In crisis, social connectedness builds more resilient communities
In Miami, Sedano’s Supermarket partnered with local restaurants to employ up to 400 furloughed employees impacted by the COVID-19 pandemic.
Thu, Apr 16, 2020
In crisis, social connectedness brings communities together and through that crisis, they emerge stronger and more resilient. As COVID-19 has required communities worldwide to stay home and away from their corner cafes and neighborhood eateries, the hospitality industry—namely restaurant workers—has been hugely impacted. In the U.S. alone, 11 million independent restaurant employees are out of work.
Miami’s famous Versailles, an institution serving Cuban fare for nearly fifty years, has been forced to close its dining rooms, leaving its team members without jobs and any certainty of when the restaurant might reopen. The same can be said for staff and management at the iconic La Carreta, which has nine outposts across the community, and hundreds of others who serve and feed Miami’s residents as well as almost 17 millions tourists every year.
While restaurants have shuttered, grocery stores have had to open their doors wider, so to speak, and their employees are not only deemed “essential,” but are needed to be unwavering in the face of this crisis. For residents of Miami—and any community that has experienced crises or natural disasters—grocery stores are always essential and always open. They make it possible for residents to stock up on nonperishables and other necessities to weather whatever storm comes their way – and the COVID-19 crisis is no different.
To deal with increased demand, grocery stores have begun hiring additional staff by the thousands and installing physical barriers and distancing guidelines to protect these frontline workers. In addition to keeping their staff safe, they are keeping customers safe too – many neighborhood grocers have introduced designated times for seniors to visit and shop, so their exposure is reduced.
Back in Miami, less than five minutes away from Versailles, you can find a Sedano’s Supermarket – in fact, you can find at least five of them within a five-mile radius. As the leading Hispanic grocery chain in the country, Sedano’s is an iconic brand in Miami. In the wake of COVID-19 reaching their markets, they too had a surge in hiring. Thanks to a close-knit community of locally-owned and operated businesses, and a partnership with a savvy, also locally owned and operated advertising agency, a solution was born. The ad agency Republica Havas learned that its clients, Versailles and La Carreta, were forced to let go of hundreds of employees due to restaurant closures, and that Sedano’s Supermarkets, also a client, was in desperate need of staff. After connecting these three Miami landmarks, an unexpected and inspiring partnership began, as well as a more hopeful and certain future for many jobless restaurant workers.
Sedano’s has committed to hire up to 400 La Carreta and Versailles restaurant employees to staff its South Florida supermarkets. As Javier Herrán, chief marketing officer at Sedano’s Supermarkets describes it, “This collaboration reflects who we are as companies in our community. During difficult times, local businesses and communities need to support one another.”
In these unprecedented times, this partnership will provide livelihoods to the furloughed restaurant staff as well as additional essential support to these grocery stores. The newly hired former restaurant workers bring more than a tireless work ethic. They also bring back-of-house culinary skills and deep experience interacting with customers.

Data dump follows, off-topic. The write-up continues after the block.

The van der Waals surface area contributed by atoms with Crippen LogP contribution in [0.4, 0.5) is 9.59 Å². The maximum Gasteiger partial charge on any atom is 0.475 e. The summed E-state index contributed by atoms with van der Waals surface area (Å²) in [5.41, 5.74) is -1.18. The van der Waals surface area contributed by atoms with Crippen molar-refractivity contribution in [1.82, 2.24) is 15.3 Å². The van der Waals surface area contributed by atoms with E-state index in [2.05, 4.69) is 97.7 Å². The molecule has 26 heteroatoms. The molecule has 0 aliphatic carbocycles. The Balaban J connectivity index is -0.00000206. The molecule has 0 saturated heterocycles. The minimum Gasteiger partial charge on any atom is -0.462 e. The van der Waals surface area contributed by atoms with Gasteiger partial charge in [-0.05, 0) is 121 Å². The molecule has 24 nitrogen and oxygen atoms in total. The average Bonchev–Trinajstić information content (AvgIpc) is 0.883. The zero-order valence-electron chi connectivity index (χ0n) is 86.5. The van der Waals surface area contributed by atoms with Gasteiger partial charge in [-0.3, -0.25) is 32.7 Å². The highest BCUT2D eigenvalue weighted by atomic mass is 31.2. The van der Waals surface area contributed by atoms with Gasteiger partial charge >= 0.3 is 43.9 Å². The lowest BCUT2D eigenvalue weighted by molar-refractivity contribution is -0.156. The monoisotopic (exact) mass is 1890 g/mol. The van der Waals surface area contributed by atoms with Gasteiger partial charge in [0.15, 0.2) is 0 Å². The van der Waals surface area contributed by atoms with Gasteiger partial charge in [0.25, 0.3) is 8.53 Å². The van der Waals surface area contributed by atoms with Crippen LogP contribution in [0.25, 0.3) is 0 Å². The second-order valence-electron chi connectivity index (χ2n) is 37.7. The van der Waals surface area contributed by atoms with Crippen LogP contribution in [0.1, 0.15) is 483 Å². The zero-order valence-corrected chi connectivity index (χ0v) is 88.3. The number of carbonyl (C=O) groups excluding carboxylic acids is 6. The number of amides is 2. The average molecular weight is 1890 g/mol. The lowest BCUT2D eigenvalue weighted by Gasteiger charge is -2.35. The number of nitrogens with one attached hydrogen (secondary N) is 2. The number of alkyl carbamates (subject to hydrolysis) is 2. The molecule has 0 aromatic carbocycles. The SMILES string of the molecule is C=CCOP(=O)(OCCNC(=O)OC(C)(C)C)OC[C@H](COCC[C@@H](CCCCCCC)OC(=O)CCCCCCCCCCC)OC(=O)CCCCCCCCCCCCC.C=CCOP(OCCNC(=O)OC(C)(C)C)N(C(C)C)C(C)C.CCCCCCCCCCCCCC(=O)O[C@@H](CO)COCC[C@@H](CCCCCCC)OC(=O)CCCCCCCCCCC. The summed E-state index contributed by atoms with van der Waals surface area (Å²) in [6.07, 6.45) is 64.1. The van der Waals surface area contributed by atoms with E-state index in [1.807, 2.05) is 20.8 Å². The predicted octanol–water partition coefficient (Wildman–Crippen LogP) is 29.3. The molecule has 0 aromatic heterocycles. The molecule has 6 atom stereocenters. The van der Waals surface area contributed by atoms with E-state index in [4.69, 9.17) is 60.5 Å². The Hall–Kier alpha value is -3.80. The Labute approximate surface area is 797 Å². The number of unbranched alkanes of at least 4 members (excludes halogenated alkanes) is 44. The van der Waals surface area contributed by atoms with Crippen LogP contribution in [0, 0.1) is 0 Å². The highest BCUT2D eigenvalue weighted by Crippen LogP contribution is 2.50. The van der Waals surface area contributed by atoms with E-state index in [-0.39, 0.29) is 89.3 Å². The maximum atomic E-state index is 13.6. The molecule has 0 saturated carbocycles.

“In reality, this was a big opportunity for me – to begin working here in the collaboration between Sedano’s and La Carreta. I’ve taken several different positions here so far,” says Alyn Fleites, a newly hired member of the Sedano’s Clean Team. “Sanitation is extremely important given what’s transpiring in the city of Miami [due to COVID-19]. I’m proud of what I’m doing and thankful to Sedano’s for their leadership,” says Mr. Fleites.
“Grocery store associates are the unsung heroes of this pandemic. We’re doing more than selling groceries right now—we’re keeping communities alive.”
Resilient workers on the frontlines:
Miami is not the only city that has embraced community-driven solutions and partnerships during this pandemic. Every day, it seems, more local food providers—grocers, and restaurants who can maintain operations—are stepping up to meet community needs at a time when even online and bigger box stores are too busy to meet demand.
In San Antonio, Texas, Mexican restaurant Mi Tierra has pivoted to selling groceries, stocking toilet paper alongside panes dulces. H-E-B, a beloved grocery store chain in Texas, has an emergency preparedness team focused on preparing for community needs during crises such as Hurricane Harvey in 2017. Like Mi Tierra, H-E-B is using their stores as a platform for selling meals from local eateries to keep the hospitality businesses afloat.
At a time of uncertainty and physical distancing, we can depend on our corner stores, our local grocers, and the resilient people who keep them running. As Javier Herrán of Sedano’s Supermarkets puts it, “It’s not about one act of kindness. How do we help each other keep helping each other? That’s the approach we need to take.”
Let us use our social connectedness, at a safe distance, to continue to bring communities together. Through it all, we can come out on the other side closer and stronger.
This is a new project from the Atlantic Council’s Adrienne Arsht-Rockefeller Foundation Resilience Center and the Digital Forensic Research Lab.
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